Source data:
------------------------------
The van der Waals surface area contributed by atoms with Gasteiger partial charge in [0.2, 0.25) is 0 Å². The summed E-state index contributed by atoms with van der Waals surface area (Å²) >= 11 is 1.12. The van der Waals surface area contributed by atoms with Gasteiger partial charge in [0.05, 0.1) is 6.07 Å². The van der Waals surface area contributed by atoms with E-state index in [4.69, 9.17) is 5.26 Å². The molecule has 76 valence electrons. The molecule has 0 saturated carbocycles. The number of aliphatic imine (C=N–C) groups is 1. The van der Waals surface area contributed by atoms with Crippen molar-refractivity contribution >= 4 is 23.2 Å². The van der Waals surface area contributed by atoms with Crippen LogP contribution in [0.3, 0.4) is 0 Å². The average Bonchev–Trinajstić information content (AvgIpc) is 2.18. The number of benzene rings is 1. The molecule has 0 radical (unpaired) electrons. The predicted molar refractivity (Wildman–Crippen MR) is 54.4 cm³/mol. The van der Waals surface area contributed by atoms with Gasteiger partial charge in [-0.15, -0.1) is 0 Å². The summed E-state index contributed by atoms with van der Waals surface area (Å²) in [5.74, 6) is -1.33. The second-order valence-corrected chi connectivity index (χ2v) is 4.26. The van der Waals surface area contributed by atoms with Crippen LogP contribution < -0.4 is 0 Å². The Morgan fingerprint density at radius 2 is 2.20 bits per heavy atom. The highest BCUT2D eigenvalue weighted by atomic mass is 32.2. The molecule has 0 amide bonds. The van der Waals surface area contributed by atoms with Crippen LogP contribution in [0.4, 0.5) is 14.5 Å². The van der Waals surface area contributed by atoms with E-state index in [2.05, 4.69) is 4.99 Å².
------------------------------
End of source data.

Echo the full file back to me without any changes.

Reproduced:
The van der Waals surface area contributed by atoms with Gasteiger partial charge in [0.2, 0.25) is 0 Å². The summed E-state index contributed by atoms with van der Waals surface area (Å²) >= 11 is 1.12. The van der Waals surface area contributed by atoms with Gasteiger partial charge in [0.05, 0.1) is 6.07 Å². The van der Waals surface area contributed by atoms with E-state index in [4.69, 9.17) is 5.26 Å². The molecule has 76 valence electrons. The molecule has 0 saturated carbocycles. The number of aliphatic imine (C=N–C) groups is 1. The van der Waals surface area contributed by atoms with Crippen molar-refractivity contribution >= 4 is 23.2 Å². The van der Waals surface area contributed by atoms with Crippen LogP contribution in [0.3, 0.4) is 0 Å². The average Bonchev–Trinajstić information content (AvgIpc) is 2.18. The number of benzene rings is 1. The molecule has 0 radical (unpaired) electrons. The predicted molar refractivity (Wildman–Crippen MR) is 54.4 cm³/mol. The van der Waals surface area contributed by atoms with Gasteiger partial charge in [-0.15, -0.1) is 0 Å². The summed E-state index contributed by atoms with van der Waals surface area (Å²) in [5.74, 6) is -1.33. The second-order valence-corrected chi connectivity index (χ2v) is 4.26. The van der Waals surface area contributed by atoms with Crippen LogP contribution < -0.4 is 0 Å². The Morgan fingerprint density at radius 2 is 2.20 bits per heavy atom. The highest BCUT2D eigenvalue weighted by atomic mass is 32.2. The molecule has 0 amide bonds. The van der Waals surface area contributed by atoms with Crippen LogP contribution in [0.4, 0.5) is 14.5 Å². The van der Waals surface area contributed by atoms with E-state index in [2.05, 4.69) is 4.99 Å².